Arizona nightdwelling

I am now in Arizona, a land of continuous sun. It’s where I’ve wanted to put myself for years now, and I’m finally here.

Despite the persistent sun (to the tune of 115 degrees), I am a nightdweller. I’ve gotten a job as a sleep technologist working 12-hour overnight shifts in a hospital (cue the sound of my masters in linguistics being flushed down the toilet). Therefore, the setting and the rising of the sun are the bookends of my days. I usually go to bed at 8am and get up at 5pm. I get supremely annoyed when people are noisily going about their business at noon, and even though I have no right to tell them to shut the jizz up, I want to. Lawnmowers have become enemy number one. Children playing in the pool has become the equivalent of the upstairs neighbor playing dubstep at his shitty party at 3am.

On my days off is when I feel this most acutely. When I’m working, I can forget that it’s night. Everything is quieter and I’m at my best, but those are the only real cues that it’s nighttime. The fluorescent lights and lack of windows make me feel like it could be any time/I could be 50 feet underground/on Jupiter. Time ceases to exist except as numbers standing out in white on my computer screen. On my days off, the world is only spending time with me for a handful of hours. I’m eating breakfast while they’re eating dinner. I could easily party until 6am (if I had friends here) while they’d be dead by 2. I have to rush to get my ‘morning’ Starbucks or to get to Target before it closes. And heaven forbid I have to do anything during business hours.

Last Friday night I woke up at 8pm, horrified that it was already dark, and went to go see a movie. I caught the last showing of The Diary of a Teenage Girl and left the theater at midnight. The streets were dead, everything was closed. That’s when the waiting begins. The world here ends at midnight and leaves me to fend for myself. I went back to my mostly quiet apartment, overheard a drunken fight between shirtless men that ended, ‘give me my fucking beer back and keep steppin”, and spent the next six hours in dark silence. I read, drank, watched Netflix, read some more, drank some more. Because no one is awake there’s no one to call to catch up or hang out with. There are no runs to the grocery store or the bank. I can’t get my oil changed or wander the stacks at the library, two things I’ve been meaning to do for weeks but haven’t found the daytime hours for. I’m in an overly air-conditioned vacuum. I light candles. I feel stifled. I go outside and sweat within minutes. I look at my phone. It looks back at me. I go back inside and start the cycle over again.

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Icelandic midnight sun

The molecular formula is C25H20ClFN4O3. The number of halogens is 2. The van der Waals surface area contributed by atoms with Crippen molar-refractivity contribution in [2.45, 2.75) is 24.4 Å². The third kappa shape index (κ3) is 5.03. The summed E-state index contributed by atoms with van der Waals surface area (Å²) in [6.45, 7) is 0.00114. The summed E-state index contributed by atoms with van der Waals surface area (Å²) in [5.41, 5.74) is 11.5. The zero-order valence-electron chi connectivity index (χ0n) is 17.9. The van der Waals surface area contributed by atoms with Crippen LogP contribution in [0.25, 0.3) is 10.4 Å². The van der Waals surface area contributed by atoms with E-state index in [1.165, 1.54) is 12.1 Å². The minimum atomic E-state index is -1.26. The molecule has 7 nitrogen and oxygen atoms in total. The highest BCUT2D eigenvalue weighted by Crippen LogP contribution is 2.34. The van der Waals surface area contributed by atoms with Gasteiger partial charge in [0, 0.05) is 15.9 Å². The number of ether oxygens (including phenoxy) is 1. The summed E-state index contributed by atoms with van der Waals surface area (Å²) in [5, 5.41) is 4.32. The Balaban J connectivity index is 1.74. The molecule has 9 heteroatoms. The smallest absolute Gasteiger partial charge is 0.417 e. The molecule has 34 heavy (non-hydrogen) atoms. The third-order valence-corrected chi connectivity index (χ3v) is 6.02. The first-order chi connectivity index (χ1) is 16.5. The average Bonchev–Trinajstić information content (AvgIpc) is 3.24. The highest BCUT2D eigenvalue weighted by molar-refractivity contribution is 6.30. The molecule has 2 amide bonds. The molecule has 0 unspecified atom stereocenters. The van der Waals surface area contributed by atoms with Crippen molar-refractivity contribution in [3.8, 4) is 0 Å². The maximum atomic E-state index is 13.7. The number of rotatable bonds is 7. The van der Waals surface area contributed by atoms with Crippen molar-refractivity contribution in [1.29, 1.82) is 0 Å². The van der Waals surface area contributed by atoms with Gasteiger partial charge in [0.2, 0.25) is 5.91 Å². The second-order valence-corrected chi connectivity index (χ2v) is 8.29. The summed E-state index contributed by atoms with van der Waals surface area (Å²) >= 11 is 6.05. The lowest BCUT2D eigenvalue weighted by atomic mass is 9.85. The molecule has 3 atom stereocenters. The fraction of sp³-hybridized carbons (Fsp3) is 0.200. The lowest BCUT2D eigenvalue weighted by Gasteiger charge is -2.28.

My time in Europe ended with a trip to Iceland, a convenient pause on the way back to the US.

In sum, Iceland felt martian. I arrived in the dead of night to the midnight sun. We drove through lava fields, great black and green mounds covering the ground.

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It was only ever dusk at darkest the three days I was there. I stayed with a Chinese family who had moved there because they were in the tourism business. I fell asleep in their spare bedroom at 3am, the gray not-quite-sunlight coming through the sheer curtains.

Everything works perfectly in Iceland, much like it does in Scandinavian countries. Tourism is bringing in tons of money, and it’s obvious in the infrastructure the small fishing country has to sustain bougie tourists. Since the re-vamping of the Blue Lagoon and the free stopover offered to Icelandair flyers on their way to Europe or the US, tourism has expanded greatly in recent years. (Not only was this evident by everyone and their mom (literally) being there, and as a consequence guided trips and transportation to those trips being made so easy a three-year-old could figure it out, but a swimmingcapped Icelandic woman with fuschia lipstick confirmed this at the Blue Lagoon as I wiped the silicone ish she was handing out all over my face.)

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I learned that there, lots more people than normal believe in fairies, they eat raw puffin hearts, the national beer is like 2% (learned the hard/expensive way), and Icelandic is frustratingly only hardly familiar from my days studying Old Norse.

My last day there, I sat at a nearby lake. The sun was out, the water was calm, and across the way I could see that in lieu of a beach there was only green. A derelict wooden cabin was visible on the shore. It looked like the Shire. I sat there for a long while and read.